On Jan. 13, 2021, Rep. Tom Rice, R.S.C., was one of 10 House Republicans who voted to impeach then-President Donald Trump, accused of inciting his supporters to attack the US Capitol. That vote earned him condemnation from Trump and a sea of challengers trying to unseat him in the June GOP primary.
While none of Rice’s fellow Republicans who voted for impeachment said they regretted their vote, four chose not to run for re-election. Trump has already endorsed one of Rice’s competitors, State Rep. Russell Fry, and thus turned the primary into another proxy war over the party’s future.
Rice’s impeachment vote weighed throughout Thursday’s debate between five of the candidates vying for the Republican nomination, and when Rice was asked to justify his impeachment vote, the congressman was ready. . Over the next three minutes, Rice both defended her decision and fired at the hypocrisy of her own party leadership.
“Democracy is a fragile thing,” Rice began, “and the only thing we have to protect ourselves from tyranny is our Constitution, and our Constitution must be protected at all costs.”
Rice described the scene inside the Capitol during the attack, then said that after they were evacuated, he couldn’t understand why Trump hadn’t yet appeared on Fox News to help quell the violence. About 20 minutes into the assault, Trump tweeted an attack on Vice President Mike Pence, whom he had pressured to unilaterally overturn the 2020 election results. That, for Rice, was the last straw. water that broke the camel’s back.
“My friends, you may wonder if his speech that morning was incitement or not, but to me, that tweet was incitement,” Rice said. “If they had gotten hold of Mike Pence, we could have lost our democracy that day.”
“So, in my view, our Constitution is too precious to risk,” Rice continued. “And the only difference between me and all these leaders in Washington who said, ‘Oh, Donald Trump has gone too far. He should be impeached. He should be impeached,” then voted the other way? I took a principled stand and defended our Constitution.
There are three main takeaways from this brief speech.
First, that kicker was an obvious dig at House Minority Leader Kevin McCarthy, R-Calif. Last month, two reporters released audio of McCarthy chatting with House GOP leaders and blaming Trump for the attack. Alluding to McCarthy’s later creeps, it’s clear that Rice hopes that McCarthy’s cowardice, not his own political bravery, is seen as the real sin here.
Second, when it comes to discussions of Republicans who have stepped up to defend democracy, it seems to me that the only reason we haven’t heard Rice’s name as much as the names of Rep. Liz Cheney, R -Wyo., and Rep. Adam Kinzinger, R-Ill., is that Rice is not on the Jan. 6 committee with them. Rice was one of 35 Republicans to vote in favor of creating a bipartisan commission to investigate the attack. In December, he told Politico he didn’t regret his impeachment vote – but he regretted voting against certifying Joe Biden’s victory even after the attack.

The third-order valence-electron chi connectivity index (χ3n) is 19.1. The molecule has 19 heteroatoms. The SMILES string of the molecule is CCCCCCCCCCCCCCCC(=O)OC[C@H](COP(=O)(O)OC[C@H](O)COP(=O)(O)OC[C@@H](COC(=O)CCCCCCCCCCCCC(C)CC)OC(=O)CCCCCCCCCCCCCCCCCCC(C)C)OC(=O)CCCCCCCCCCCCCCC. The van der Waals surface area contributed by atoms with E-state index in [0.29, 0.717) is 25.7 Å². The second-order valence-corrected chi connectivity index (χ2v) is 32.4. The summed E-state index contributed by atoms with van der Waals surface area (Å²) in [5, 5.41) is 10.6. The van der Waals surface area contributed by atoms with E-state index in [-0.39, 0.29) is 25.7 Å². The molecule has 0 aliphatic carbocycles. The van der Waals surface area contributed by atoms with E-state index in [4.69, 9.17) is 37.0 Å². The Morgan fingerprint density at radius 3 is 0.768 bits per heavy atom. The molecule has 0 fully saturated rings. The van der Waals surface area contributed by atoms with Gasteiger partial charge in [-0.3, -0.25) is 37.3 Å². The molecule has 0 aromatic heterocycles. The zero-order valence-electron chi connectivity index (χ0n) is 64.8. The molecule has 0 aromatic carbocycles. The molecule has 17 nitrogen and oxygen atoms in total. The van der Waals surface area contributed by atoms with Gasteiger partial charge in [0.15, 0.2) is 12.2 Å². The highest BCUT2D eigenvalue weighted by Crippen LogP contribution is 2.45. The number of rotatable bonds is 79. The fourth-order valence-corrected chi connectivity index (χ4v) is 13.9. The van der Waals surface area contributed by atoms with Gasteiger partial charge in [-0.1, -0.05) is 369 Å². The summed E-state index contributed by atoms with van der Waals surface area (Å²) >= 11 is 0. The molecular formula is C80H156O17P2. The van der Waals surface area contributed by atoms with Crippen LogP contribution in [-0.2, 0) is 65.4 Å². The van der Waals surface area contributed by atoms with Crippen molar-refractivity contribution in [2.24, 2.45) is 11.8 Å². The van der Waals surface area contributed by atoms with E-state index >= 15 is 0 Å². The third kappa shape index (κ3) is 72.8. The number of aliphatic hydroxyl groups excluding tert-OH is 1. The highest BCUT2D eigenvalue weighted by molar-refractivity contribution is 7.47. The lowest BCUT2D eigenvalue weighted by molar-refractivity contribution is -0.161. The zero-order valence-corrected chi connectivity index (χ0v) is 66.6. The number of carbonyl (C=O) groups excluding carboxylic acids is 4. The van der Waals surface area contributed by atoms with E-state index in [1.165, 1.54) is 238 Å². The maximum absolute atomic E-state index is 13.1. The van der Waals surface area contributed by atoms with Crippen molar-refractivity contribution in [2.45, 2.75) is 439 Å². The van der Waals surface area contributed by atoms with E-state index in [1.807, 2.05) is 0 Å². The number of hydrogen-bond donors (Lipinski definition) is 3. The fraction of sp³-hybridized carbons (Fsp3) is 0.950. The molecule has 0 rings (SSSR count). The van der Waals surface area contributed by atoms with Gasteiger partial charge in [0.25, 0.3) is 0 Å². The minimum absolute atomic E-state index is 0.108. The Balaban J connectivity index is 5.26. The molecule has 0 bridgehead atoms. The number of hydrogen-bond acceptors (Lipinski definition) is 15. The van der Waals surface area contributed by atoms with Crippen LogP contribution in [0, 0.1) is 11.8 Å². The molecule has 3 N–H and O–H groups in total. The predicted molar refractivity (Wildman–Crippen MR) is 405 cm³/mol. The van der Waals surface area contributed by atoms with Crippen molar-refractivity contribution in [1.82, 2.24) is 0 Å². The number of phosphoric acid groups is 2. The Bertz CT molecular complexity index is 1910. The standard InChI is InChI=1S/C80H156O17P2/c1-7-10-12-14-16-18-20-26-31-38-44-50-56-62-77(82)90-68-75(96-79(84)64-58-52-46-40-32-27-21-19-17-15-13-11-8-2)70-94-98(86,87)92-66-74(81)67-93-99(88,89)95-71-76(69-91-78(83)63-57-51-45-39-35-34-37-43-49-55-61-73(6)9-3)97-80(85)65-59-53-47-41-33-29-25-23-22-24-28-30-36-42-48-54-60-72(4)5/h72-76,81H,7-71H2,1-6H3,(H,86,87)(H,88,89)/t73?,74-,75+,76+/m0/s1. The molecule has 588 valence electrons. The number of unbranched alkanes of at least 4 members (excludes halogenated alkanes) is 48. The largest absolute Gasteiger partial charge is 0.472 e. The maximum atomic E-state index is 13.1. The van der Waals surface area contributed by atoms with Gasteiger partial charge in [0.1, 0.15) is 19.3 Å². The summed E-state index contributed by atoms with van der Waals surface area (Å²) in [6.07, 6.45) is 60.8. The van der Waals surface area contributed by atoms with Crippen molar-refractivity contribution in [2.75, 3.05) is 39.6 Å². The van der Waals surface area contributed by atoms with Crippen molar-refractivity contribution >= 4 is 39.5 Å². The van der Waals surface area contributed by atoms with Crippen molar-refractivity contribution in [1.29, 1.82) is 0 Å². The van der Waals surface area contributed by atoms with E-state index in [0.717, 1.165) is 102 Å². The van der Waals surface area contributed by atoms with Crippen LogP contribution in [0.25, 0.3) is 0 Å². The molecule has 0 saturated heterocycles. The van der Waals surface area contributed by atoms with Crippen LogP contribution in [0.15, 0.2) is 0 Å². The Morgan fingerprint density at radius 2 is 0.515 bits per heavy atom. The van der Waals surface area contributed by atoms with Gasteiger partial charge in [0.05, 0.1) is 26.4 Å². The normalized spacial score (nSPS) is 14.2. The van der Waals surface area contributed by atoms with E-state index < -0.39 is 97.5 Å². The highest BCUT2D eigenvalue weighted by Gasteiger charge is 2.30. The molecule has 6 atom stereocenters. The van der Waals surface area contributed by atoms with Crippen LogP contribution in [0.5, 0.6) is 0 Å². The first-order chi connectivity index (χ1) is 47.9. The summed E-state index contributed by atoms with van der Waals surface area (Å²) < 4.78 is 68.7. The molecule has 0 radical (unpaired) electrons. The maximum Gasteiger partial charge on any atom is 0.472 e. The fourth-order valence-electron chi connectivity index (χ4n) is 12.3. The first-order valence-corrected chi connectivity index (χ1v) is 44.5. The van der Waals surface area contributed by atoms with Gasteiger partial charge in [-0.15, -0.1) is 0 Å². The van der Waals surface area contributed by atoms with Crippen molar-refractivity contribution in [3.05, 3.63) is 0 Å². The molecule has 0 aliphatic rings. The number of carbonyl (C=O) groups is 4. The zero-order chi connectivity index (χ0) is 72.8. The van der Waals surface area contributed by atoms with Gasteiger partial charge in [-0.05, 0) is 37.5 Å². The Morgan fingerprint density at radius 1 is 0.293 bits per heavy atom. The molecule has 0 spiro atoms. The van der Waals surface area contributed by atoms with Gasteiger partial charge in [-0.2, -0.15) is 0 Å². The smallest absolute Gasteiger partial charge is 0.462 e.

Rice’s endorsement of his vote — more so than Trump’s endorsement of a rival — is to me what defines the stakes in his primary and the future of the Republican Party.
“In the wee hours of that disgraceful night, waiting for our great country’s Capitol to be secured, I knew I had to vote to certify,” Rice said. “But because I had made a public announcement of my intention to object, I did not want to go back on my word. So yes, I regret my objection vote.
Third, Rice’s endorsement of his vote — more so than Trump’s endorsement of a rival — is to me what defines the stakes in his primary and the future of the Republican Party. Rice is definitely a conservative and definitely a supporter. When Trump was in office, he supported almost every policy put to a vote. During this Congress, he voted against virtually every Democratic legislative priority to come to the House.
Without his willingness to recall Trump’s role on Jan. 6, Rice would have no problem being reelected. There was no poll in his district, so we can’t judge on that front yet. But he has $1.5 million more in his campaign war chest than Fry — none of the other candidates come close. Fry is seen by some local conservatives as a near-clone of Rice — but Rice happened to be the one who voted to impeach Trump, the Myrtle Beach Sun News reported. His district’s Republican Party chairman even told South Carolina Public Radio reporter Victoria Hansen that if not for his impeachment vote, he “could have kept his job forever,” she said. to an NPR podcast in February.
Plus, Rice knows his constituents resent him for “betraying” Trump — and he could have run away from that vote, pulling a McCarthy and begging Trump for forgiveness. Instead, he made peace with the fact that it might cost him his seat. According to this NPR podcast from February, Rice said that “if the consequences are that people think what happened is OK, then, you know, I guess I’m not the guy.”
It is, I think, the bare minimum, the absolute floor, of what we should expect from elected officials. Because he’s right: if his district really chooses to drop him because of his vote against Trump, that’s democracy in action. That doesn’t mean, however, that he should go quietly or help them attack the Constitution he’s sworn to uphold.